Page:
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Forests 2014, 5(6), 1194-1211; doi:10.3390/f5061194

Growth Response of Northern White-Cedar (Thuja occidentalis) to Natural Disturbances and Partial Cuts in Mixedwood Stands of Quebec, Canada

1
Centre d'étude de la forêt, Département des sciences du bois et de la forêt, 2405 de la Terrasse, Université Laval, Québec, QC G1V 0A6, Canada
2
Canadian Wood Fibre Centre, Natural Resources Canada, 1055 du P.E.P.S., Québec, QC G1V 4C7, Canada
3
Ligniculture Québec, 1030 de la Médecine, Université Laval, Québec, QC G1V 0A6, Canada
4
Association des Communes Forestières FNCOFOR, 14 rue de l'accord, Gardanne 13120, France
*
Author to whom correspondence should be addressed.
Received: 15 April 2014 / Revised: 20 May 2014 / Accepted: 21 May 2014 / Published: 28 May 2014
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Abstract

Northern white-cedar (Thuja occidentalis) is a species of high commercial and ecological value, the abundance of which has been declining since the middle of the 19th century. Very little information regarding its silviculture in mixedwood stands is currently available, even though a significant portion of wood resources comes from these stands. The present study is a retrospective analysis of white-cedar growth in partially harvested mixedwood stands of western Quebec, Canada. Eight stands distributed across two regions were analyzed. Dendrochronological approaches examined long-term diameter growth for sample white-cedar trees and stems of associated species. These approaches were used to reconstruct stand characteristics at the time of harvesting, together with local harvesting intensity. The study demonstrated white-cedar’s capacity to maintain good growth for long periods of time and at large tree sizes. Accession to the upper canopy positions occurs through repeated episodes of suppression/release, most of which seem to be associated with spruce budworm (Choristoneura fumiferana) outbreaks. White-cedar response to partial harvesting varies with tree size, residual basal area and species composition. Growth response was generally stronger for small trees, even though large trees still maintained the best diameter growth. Growth of white-cedar was negatively affected by an increase in softwood proportion in basal area. Growth responses to harvesting could be sustained for a period of 20 years. View Full-Text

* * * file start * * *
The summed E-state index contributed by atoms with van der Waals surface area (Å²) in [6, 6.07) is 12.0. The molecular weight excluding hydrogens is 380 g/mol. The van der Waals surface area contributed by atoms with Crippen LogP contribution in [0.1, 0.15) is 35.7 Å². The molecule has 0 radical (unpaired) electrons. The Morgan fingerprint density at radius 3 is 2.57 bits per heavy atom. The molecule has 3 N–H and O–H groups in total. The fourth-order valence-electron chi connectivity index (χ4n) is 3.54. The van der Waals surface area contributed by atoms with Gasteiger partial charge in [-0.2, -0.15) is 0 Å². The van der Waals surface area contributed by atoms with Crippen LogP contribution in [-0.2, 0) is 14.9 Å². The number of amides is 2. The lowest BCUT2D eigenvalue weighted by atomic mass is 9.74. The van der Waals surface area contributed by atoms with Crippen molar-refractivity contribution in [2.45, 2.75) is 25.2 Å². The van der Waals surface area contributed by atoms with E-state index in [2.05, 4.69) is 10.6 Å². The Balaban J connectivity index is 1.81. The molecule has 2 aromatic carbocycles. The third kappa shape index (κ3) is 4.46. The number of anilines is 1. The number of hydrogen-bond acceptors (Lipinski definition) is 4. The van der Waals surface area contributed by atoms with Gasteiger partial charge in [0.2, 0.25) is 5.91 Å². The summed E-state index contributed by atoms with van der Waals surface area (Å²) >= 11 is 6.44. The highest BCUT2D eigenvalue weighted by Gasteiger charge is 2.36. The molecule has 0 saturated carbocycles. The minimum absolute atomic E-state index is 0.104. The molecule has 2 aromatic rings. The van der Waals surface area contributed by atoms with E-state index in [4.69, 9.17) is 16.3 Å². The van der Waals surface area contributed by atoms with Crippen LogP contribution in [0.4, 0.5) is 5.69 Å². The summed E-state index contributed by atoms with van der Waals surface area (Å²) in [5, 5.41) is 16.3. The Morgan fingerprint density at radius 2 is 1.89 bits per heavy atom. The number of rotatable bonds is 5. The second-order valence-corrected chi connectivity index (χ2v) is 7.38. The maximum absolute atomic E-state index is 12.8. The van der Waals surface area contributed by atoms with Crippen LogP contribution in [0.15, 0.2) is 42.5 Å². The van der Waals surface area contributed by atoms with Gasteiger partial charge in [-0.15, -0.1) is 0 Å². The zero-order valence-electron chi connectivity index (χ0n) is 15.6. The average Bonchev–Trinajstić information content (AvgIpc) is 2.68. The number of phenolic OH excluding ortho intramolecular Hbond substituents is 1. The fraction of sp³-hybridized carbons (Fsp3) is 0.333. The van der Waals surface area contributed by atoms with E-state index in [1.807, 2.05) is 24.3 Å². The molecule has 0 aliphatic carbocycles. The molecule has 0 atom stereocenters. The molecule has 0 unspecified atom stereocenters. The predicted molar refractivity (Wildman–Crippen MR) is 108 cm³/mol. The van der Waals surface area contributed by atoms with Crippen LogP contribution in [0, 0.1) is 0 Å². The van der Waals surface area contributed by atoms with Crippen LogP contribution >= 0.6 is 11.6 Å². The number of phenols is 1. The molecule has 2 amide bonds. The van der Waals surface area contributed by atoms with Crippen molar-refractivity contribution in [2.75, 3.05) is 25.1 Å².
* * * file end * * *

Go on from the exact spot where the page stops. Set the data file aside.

Keywords: Thuja occidentalis; partial cutting; growth; natural disturbances Thuja occidentalis; partial cutting; growth; natural disturbances
This is an open access article distributed under the Creative Commons Attribution License (CC BY 3.0).

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MDPI and ACS Style

Ruel, J.-C.; Lussier, J.-M.; Morissette, S.; Ricodeau, N. Growth Response of Northern White-Cedar (Thuja occidentalis) to Natural Disturbances and Partial Cuts in Mixedwood Stands of Quebec, Canada. Forests 2014, 5, 1194-1211.

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